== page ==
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22 Jun 2022 | Jeremy Dugan & Dylan Myers



When Michelada mixes first hit the market a few years ago I would look at these packets of chili spices and wonder how exactly they mixed into a beer well enough where you weren't getting clumps of them at the bottom of your glass or have chili flakes stuck to your teeth. And seeing how inexpensive they were I wondered how much flavor you were actually getting. After trying a few of these dried packets I came to the conclusion that Micheladas weren't made for me. But then Dylan and I sat with Alfredo Lopez, owner of Sangre de Tigre, and that all changed. Like many of us in 2020 Alfredo had a lot of time on his hands and found himself and his wife making their recipe for Michelada mix for their friends who were stuck drinking at home instead of their house. Soon enough it wasn't just friends calling and asking if they could swing by and pick up a bottle of their liquid Michelada mix and then it hit Alfredo, how about we make this our business. 

We currently carry 3 flavors of Sangre de Tigre; celery, pineapple and savage (original just with a darker color for people who want their drink to look more traditional). Out of the 3, my favorite is the celery. The saltiness in that expression made it very distinct from the savage. And it is known around the store that I have a big dislike for pineapple, so I was surprised when I tried the pineapple expression and enjoyed it. Not saying there are bottles of it in my personal fridge, but I did like how it worked with the balanced spice and fruit juice blend that is the base. And the savage is an awesome base mix to start with if you're looking for a straight forward mix. But whatever flavor you go with it can be used in your drinks and on your food.


Compared to a Bloody Mary mix Sangre de Tigre isn't as thick since it's not just tomato based. Meaning you won't feel full after your second one. In both a Bloody Mary (vodka based) or a Bloody Maria (agave spirit based) I use 1oz of Sangre de Tigre along with 1.5-2oz of spirit and 6-8oz of club soda, stirring the Sangre de Tigre and spirit together before adding the club soda. To pair with the celery flavor I like Willie's Tin Shop Long Beach Water. The already slightly salty spirit matches with the saltiness of the mix. I think the celery also pairs nicely with Casco Viejo tequila blanco. The earthy, black pepper notes of the tequila work really well with the freshness of the mix. And with a mezcal like Rayu, a spirit that has some smokiness and earthy characteristics I think the pineapple expression pairs best. The slight sweetness from the pineapple really plays off the smoke.


When tasting Dylan and I on the products Alfredo mentioned that the mix also serves as a good addition when cooking. In April I bought some flank steak and decided to use Sangre de Tigre celery to turn it into asada. Along with chopped onion, sliced garlic, juice from 2 limes and 2 jalapenos I added about 8oz of the mix and let it marinate over night. And not to brag about being a good cook or anything, but it turned out great! Along with the jalapenos there was just enough spice, the saltiness from the celery also amplified the flavor of the meat and you could really taste every bit of the mix.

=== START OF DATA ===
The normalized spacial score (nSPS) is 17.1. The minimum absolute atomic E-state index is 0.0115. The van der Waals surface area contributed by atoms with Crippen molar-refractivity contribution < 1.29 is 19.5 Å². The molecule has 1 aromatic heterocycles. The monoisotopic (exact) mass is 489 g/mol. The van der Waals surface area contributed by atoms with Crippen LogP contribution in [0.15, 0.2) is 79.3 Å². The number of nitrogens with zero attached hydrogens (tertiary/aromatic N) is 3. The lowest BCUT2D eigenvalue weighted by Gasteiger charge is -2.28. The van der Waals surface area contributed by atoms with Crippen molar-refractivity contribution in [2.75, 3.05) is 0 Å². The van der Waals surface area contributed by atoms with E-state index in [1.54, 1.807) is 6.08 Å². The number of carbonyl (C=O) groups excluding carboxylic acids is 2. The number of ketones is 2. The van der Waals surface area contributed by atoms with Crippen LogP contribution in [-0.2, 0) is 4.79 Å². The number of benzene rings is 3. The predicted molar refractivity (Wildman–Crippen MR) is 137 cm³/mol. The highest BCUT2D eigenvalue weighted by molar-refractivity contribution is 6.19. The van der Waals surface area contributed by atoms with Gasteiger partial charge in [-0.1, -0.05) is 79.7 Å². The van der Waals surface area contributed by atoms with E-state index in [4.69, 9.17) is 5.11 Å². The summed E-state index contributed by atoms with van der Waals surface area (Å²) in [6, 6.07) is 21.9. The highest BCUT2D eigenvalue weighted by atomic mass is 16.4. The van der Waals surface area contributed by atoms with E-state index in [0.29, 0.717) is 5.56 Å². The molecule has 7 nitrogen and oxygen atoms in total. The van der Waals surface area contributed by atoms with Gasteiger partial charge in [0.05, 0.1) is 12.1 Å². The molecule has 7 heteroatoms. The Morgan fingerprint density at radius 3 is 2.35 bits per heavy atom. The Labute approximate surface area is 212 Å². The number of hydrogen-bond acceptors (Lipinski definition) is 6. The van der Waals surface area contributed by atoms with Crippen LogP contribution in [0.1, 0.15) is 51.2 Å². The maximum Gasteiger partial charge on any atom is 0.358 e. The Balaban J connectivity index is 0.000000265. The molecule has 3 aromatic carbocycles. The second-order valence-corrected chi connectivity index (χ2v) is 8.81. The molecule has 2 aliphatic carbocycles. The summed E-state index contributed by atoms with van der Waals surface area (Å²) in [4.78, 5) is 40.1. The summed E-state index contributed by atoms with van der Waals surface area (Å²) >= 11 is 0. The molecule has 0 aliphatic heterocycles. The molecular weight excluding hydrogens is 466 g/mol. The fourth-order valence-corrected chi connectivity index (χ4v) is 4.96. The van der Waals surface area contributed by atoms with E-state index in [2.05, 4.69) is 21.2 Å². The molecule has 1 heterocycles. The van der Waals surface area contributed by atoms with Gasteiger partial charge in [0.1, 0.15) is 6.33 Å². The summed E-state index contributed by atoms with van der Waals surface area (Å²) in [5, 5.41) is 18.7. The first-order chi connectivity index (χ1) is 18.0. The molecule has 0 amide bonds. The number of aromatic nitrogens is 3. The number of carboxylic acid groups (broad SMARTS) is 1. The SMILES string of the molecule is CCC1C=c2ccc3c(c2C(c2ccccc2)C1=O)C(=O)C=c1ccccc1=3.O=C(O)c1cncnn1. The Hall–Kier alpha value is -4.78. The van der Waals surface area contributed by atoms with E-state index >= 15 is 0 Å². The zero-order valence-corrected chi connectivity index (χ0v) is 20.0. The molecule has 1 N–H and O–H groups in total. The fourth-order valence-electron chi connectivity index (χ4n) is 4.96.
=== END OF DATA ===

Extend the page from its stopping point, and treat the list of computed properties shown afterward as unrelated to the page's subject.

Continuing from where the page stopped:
My first experience with Micheladas came some years back in the form of a 24oz can bought on a whim from my neighborhood corner shop. Sadly, It left me with a lot to be desired and also left me wondering, “why in the world would anybody want to water down their perfectly fine lager with tomato juice?” Fast-forward to more recent times I began hearing several different customers asking for Michelada mix. I opened up to the idea of trying some out.

It was a pleasure to sit down with Alfredo and taste the full lineup of Sangre de Tigre Michelada Mixes. From the moment it hit my lips I knew this was a world apart from any premixed Michelada I've had in a can and most definitely a product we needed to carry in the store. After tasting with Alfredo I had to ask him where I could buy it , too impatient to wait the week it would take before we’d be selling it at The Wine Country. Once the weekend  arrived I eagerly went out to acquire the apio mix from a local retailer . I started with my go to Mexican lager, Colimita. I believe nothing really beats the classic Mexican lager combination but I do find it works really well with most light drinking beers including pilsners, and blonde ales.  That being said, after sharing with some friends and finding the 6 pack quickly vanished I thought to myself, what else can we try this with? My favorite of the experiments was adding 1 ounce of the apio, (celery) mix to a Rauchbier, a German style beer brewed with smoked malts. The smoky and savory characteristic of the beer paired with the salty and spicy apio mix made for a surprisingly pleasant drinking experience . I also enjoyed adding 1oz to a can of SoCal Cider Co's, Life's a Peach, a semi sweet peach cider. Instantly taking me back to childhood, munching on sweet n spicy Mexican candy bought from the ice cream truck after school. The combinations are practically endless, so have fun with it and find something you enjoy! Sangre de Tigre has become a huge hit at parties and I won’t be showing up to a BBQ this summer without it.

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